By ASHLINN ROMAGNOLI, JUNE 2016
A Honda owner gleefully draws warpaint made of lipstick all over her naked body and face, somewhere between a wild woman and a feral child. Another sits delicately on her bike, a permanent armor of tattoos covering her back. A third’s sweet infant rests naturally on the tank as he takes in nourishment from his mother’s body. Showcasing female motorcyclists, Grace Roselli’s The Naked Bike series is a before-and-after exploration of female representation in both genderless and gendered contexts.
Photographing women with motorcycles can be fraught with challenges. Thanks to a heritage of cheesecake photos of women unlikely to be able to differentiate between the types of wrench they are provocatively holding — much less get on a bike and ride — female motorcycle photography walks the tightrope of ownership: Who is the viewer? What is the purpose? Who owns the image? In recent decades, female ridership has skyrocketed: some estimates show it doubling in the mere thirteen years since 2003. And with this increased ridership comes, in many ways, increased agency. Gone are the days of riding on the back, of borrowing a too-large leather jacket made for masculine shoulders. We live in an era (thankfully) where it is a woman’s right to exploit her own body physically, sexually, artistically should she desire to do so. Yet frequently, even contemporary artworks of naked women on motorcycles feels either boring and tired or simply smacks of a repackaging of the male gaze, evoking a childish desire to please rather than actual power and choice. Now is the time to capture the reality of women who ride.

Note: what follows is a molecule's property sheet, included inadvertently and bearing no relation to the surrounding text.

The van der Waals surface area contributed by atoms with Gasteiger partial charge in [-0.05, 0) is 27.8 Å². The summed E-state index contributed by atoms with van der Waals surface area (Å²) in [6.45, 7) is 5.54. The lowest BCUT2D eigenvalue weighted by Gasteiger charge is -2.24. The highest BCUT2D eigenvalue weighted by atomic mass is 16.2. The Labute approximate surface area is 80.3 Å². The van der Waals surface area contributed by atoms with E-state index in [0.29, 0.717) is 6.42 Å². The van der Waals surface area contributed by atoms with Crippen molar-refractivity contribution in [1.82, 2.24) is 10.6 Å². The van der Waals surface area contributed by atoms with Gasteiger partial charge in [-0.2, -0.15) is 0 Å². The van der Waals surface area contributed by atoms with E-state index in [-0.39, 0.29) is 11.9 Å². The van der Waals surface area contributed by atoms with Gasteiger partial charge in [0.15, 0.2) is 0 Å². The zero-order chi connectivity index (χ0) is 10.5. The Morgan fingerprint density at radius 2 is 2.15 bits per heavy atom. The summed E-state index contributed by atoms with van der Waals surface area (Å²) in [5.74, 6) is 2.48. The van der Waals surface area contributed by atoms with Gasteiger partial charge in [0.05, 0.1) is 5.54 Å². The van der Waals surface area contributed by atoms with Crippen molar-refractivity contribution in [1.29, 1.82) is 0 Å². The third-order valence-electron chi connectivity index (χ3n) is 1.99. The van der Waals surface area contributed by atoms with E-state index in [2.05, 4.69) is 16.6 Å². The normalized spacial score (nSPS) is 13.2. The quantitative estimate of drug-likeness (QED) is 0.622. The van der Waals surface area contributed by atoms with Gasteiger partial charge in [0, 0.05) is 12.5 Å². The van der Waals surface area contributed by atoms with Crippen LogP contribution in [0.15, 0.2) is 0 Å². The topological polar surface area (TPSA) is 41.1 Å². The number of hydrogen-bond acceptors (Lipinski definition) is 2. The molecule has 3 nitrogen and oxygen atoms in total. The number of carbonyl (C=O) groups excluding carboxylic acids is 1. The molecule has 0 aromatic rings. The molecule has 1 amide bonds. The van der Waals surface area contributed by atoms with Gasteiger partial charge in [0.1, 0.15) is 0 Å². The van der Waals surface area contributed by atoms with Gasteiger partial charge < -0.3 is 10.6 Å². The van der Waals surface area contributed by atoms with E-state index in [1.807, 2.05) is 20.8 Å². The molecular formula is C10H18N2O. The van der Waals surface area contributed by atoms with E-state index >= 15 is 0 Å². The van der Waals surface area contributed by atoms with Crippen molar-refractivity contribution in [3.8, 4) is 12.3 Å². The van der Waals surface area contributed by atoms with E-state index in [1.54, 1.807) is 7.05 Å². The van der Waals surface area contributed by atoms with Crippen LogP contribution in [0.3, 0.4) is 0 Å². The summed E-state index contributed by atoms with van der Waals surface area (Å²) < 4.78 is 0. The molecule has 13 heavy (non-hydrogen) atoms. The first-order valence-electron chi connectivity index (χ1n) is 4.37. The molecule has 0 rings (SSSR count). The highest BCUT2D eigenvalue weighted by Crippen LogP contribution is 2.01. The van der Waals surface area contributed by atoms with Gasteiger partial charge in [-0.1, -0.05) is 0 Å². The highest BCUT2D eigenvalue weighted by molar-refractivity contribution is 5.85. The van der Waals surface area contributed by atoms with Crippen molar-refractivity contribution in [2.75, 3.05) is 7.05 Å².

Roselli’s beautiful, clean “before” shots showcase classic images of badass, real female motorcyclists covered in the gear they wear when riding their bike. When a woman rides, she’s quite genderless: much motorcycle gear obscures the female form and this sets the context for the way the observer interacts with the subject. Roselli’s subjects take on pure, statuesque poses with their bikes: visceral portraits of motorcyclists connecting with machinery.
But when the subjects disembark and disrobe, they leave behind the somehow safer space of their high-powered, risky hobby. They expose themselves to the judgment of a world still clamoring to diminish, own, direct, overwrite, obscure their autonomy. Femaleness has been confirmed: it is at this point that the woman’s actions become recontextualized and political in ways that appear to be outside of her control. Stripped of her gear and the haven of a temporarily genderless space, each woman’s body is laid bare; she is exposed to the harshness of a world still struggling to grant her a place in it. Yet Roselli’s work, rather than merely exposing this tension, instead chooses to display the many, varied ways women choose to combat and deny the false dichotomy of being either genderless or objectified. Roselli’s work places heavy emphasis on collaboration with each subject: she asks each of them to choose an object that serves as her protection once the gear has come off. After all, what is protection, anyway, but a series of choices a person makes? The choice to ride. The choice to expose. The choice to wear lipstick. These women own their narrative.
Roselli’s images, simultaneously provocative and natural, allow each rider to protect herself on her own terms as a fearless individual. These are women at their most raw, yet most empowered.
They are power and beauty — but most importantly, they are agency. WM
Ashlinn Romagnoli is a Brooklyn-based writer and producer. At any given moment, she can be found holding a mug of coffee, a glass of wine, or the throttle of her motorcycle. She lives with her two sweet cats, Casanova and Ziggy Stardust, and her even sweeter gentleman caller. She is a member of The Miss-Fires, an all female motorcycle club.view all articles from this author